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Basic question to which I'm sure there is a simple answer.

I'm trying to get the timestamp of a photo. When I try to access the NSDateComponents to retrieve a specific date element (say "day" for example), I get a EXC_BAD_ACCESS error.

First, the relevant bits of my code:

// formattedDateString is a string representing the "DateTimeOriginal" EXIF property extracted from the image   
NSDate *takenAt = [[NSDate alloc] initWithString:formattedDateString];
NSLog(@"date: %@", takenAt); // prints= date: 2010-01-10 03:25:00 -0500

NSCalendar *gregorian = [[NSCalendar alloc] initWithCalendarIdentifier:NSGregorianCalendar];
NSLog(@"cal: %@", gregorian); // prints= cal: <__NSCFCalendar: 0x10020b570>

NSUInteger unitFlags =  (NSYearCalendarUnit | NSMonthCalendarUnit | NSDayCalendarUnit | NSHourCalendarUnit | NSMinuteCalendarUnit | NSSecondCalendarUnit);      
NSDateComponents *components = [gregorian components: unitFlags 
                                            fromDate: takenAt

int days = [components hour];
NSLog(@"comp: %@", days); // thrown error= Program received signal:  “EXC_BAD_ACCESS”

If I comment out the final line: NSLog(@"comp: %@", days); the code executes successfully.

I've tried a few variants on this but the bottom line is that any time I send a message to components to access a property the "EXC_BAD_ACCESS" error is raised.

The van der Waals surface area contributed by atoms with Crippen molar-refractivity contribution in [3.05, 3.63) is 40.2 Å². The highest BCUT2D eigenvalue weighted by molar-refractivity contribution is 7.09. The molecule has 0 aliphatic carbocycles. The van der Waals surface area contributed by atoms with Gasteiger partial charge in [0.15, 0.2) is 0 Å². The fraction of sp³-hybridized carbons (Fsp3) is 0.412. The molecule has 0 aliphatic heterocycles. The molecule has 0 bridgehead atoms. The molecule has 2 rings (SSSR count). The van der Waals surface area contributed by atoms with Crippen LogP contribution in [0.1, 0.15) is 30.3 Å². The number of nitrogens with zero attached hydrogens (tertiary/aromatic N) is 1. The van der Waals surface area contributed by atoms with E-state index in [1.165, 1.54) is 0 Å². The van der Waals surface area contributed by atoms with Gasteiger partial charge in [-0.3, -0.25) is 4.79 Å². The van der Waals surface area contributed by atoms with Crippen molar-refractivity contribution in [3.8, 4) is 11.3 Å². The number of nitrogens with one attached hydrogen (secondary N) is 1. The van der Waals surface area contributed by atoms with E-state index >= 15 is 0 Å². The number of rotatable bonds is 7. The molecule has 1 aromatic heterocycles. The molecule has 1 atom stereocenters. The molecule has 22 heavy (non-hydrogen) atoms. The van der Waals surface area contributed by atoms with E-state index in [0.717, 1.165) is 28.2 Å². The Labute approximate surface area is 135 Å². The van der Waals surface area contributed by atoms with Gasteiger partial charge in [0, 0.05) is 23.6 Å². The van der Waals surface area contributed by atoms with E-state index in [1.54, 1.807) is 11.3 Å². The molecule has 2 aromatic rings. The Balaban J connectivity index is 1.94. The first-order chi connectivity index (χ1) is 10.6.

The research I did seems to indicate that this is typically the result of an uninitialized pointer or an object that I've tried to release that isn't mine to release. From what I can tell that's not the case here.

What am I missing?

Thanks in advance for shedding some light on this for me. This is one of my first explorations in Objective-C.

NSDateComponents class reference.

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1 Answer 1

up vote 7 down vote accepted

You are using %@ as the format-specifier for an integer. You need to use %d.

When you use %@, the NSLog function will treat the argument as an object, and send it the description message. What really happens, is that the runtime tries to dereference the argument (the integer) but because it is not a valid pointer, you get an EXC_BAD_ACCESS exception.

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That my friend is an excellent answer/explanation and a ridiculous mistake on my part. Thanks for the help, much appreciated! – Mark Feb 9 '10 at 2:08

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